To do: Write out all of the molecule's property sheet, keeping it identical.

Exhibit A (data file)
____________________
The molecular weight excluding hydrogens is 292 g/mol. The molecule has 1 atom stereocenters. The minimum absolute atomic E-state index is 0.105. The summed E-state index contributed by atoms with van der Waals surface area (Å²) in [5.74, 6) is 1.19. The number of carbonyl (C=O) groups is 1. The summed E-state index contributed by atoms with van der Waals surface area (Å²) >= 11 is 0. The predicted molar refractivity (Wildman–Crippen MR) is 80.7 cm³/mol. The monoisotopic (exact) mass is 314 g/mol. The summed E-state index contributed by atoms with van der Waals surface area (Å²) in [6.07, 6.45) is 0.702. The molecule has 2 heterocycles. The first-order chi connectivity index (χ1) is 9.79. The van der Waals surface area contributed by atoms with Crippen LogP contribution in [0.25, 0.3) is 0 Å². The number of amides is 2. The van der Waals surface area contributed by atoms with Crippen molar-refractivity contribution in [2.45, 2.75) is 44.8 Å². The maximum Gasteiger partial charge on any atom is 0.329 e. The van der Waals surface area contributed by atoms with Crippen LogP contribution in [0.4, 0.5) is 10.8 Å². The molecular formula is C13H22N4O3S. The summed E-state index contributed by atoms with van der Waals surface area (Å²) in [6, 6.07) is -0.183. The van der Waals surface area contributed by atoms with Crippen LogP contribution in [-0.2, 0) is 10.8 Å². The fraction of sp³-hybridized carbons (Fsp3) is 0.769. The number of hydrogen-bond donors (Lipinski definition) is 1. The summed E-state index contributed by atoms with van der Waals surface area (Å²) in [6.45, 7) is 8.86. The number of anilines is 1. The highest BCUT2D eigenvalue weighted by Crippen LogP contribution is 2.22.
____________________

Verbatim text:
The molecular weight excluding hydrogens is 292 g/mol. The molecule has 1 atom stereocenters. The minimum absolute atomic E-state index is 0.105. The summed E-state index contributed by atoms with van der Waals surface area (Å²) in [5.74, 6) is 1.19. The number of carbonyl (C=O) groups is 1. The summed E-state index contributed by atoms with van der Waals surface area (Å²) >= 11 is 0. The predicted molar refractivity (Wildman–Crippen MR) is 80.7 cm³/mol. The monoisotopic (exact) mass is 314 g/mol. The summed E-state index contributed by atoms with van der Waals surface area (Å²) in [6.07, 6.45) is 0.702. The molecule has 2 heterocycles. The first-order chi connectivity index (χ1) is 9.79. The van der Waals surface area contributed by atoms with Crippen LogP contribution in [0.25, 0.3) is 0 Å². The number of amides is 2. The van der Waals surface area contributed by atoms with Crippen molar-refractivity contribution in [2.45, 2.75) is 44.8 Å². The maximum Gasteiger partial charge on any atom is 0.329 e. The van der Waals surface area contributed by atoms with Crippen LogP contribution in [0.4, 0.5) is 10.8 Å². The molecular formula is C13H22N4O3S. The summed E-state index contributed by atoms with van der Waals surface area (Å²) in [6, 6.07) is -0.183. The van der Waals surface area contributed by atoms with Crippen LogP contribution in [-0.2, 0) is 10.8 Å². The fraction of sp³-hybridized carbons (Fsp3) is 0.769. The number of hydrogen-bond donors (Lipinski definition) is 1. The summed E-state index contributed by atoms with van der Waals surface area (Å²) in [6.45, 7) is 8.86. The number of anilines is 1. The highest BCUT2D eigenvalue weighted by Crippen LogP contribution is 2.22.